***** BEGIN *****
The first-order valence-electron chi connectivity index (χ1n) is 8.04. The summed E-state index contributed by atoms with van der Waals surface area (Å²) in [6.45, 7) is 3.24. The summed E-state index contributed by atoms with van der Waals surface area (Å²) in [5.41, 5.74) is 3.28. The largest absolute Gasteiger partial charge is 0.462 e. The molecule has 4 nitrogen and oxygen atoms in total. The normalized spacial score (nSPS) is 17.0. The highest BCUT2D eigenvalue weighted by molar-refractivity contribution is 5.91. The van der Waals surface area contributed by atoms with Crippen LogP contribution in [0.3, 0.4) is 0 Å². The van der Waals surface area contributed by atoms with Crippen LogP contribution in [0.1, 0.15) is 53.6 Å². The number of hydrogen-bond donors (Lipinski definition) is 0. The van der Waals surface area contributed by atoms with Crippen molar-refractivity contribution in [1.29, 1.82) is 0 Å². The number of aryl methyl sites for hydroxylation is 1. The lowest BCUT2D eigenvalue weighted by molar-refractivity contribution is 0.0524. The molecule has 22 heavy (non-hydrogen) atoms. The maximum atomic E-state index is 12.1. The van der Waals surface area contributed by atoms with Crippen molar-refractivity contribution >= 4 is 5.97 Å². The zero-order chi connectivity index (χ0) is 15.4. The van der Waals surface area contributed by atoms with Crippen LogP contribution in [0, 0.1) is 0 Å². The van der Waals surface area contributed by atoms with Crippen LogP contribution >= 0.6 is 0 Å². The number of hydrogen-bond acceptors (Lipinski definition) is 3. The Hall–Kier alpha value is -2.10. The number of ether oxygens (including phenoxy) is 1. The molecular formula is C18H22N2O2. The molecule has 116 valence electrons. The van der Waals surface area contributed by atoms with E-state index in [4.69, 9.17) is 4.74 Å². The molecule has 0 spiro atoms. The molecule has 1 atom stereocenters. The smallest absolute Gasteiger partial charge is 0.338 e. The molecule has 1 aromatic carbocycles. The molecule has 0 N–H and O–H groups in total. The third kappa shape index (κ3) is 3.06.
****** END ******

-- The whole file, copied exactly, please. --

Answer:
The first-order valence-electron chi connectivity index (χ1n) is 8.04. The summed E-state index contributed by atoms with van der Waals surface area (Å²) in [6.45, 7) is 3.24. The summed E-state index contributed by atoms with van der Waals surface area (Å²) in [5.41, 5.74) is 3.28. The largest absolute Gasteiger partial charge is 0.462 e. The molecule has 4 nitrogen and oxygen atoms in total. The normalized spacial score (nSPS) is 17.0. The highest BCUT2D eigenvalue weighted by molar-refractivity contribution is 5.91. The van der Waals surface area contributed by atoms with Crippen LogP contribution in [0.3, 0.4) is 0 Å². The van der Waals surface area contributed by atoms with Crippen LogP contribution in [0.1, 0.15) is 53.6 Å². The number of hydrogen-bond donors (Lipinski definition) is 0. The van der Waals surface area contributed by atoms with Crippen molar-refractivity contribution in [1.29, 1.82) is 0 Å². The number of aryl methyl sites for hydroxylation is 1. The lowest BCUT2D eigenvalue weighted by molar-refractivity contribution is 0.0524. The molecule has 22 heavy (non-hydrogen) atoms. The maximum atomic E-state index is 12.1. The van der Waals surface area contributed by atoms with Crippen molar-refractivity contribution >= 4 is 5.97 Å². The zero-order chi connectivity index (χ0) is 15.4. The van der Waals surface area contributed by atoms with Crippen LogP contribution in [0, 0.1) is 0 Å². The van der Waals surface area contributed by atoms with Crippen LogP contribution >= 0.6 is 0 Å². The number of hydrogen-bond acceptors (Lipinski definition) is 3. The Hall–Kier alpha value is -2.10. The number of ether oxygens (including phenoxy) is 1. The molecular formula is C18H22N2O2. The molecule has 116 valence electrons. The van der Waals surface area contributed by atoms with E-state index in [4.69, 9.17) is 4.74 Å². The molecule has 0 spiro atoms. The molecule has 1 atom stereocenters. The smallest absolute Gasteiger partial charge is 0.338 e. The molecule has 1 aromatic carbocycles. The molecule has 0 N–H and O–H groups in total. The third kappa shape index (κ3) is 3.06.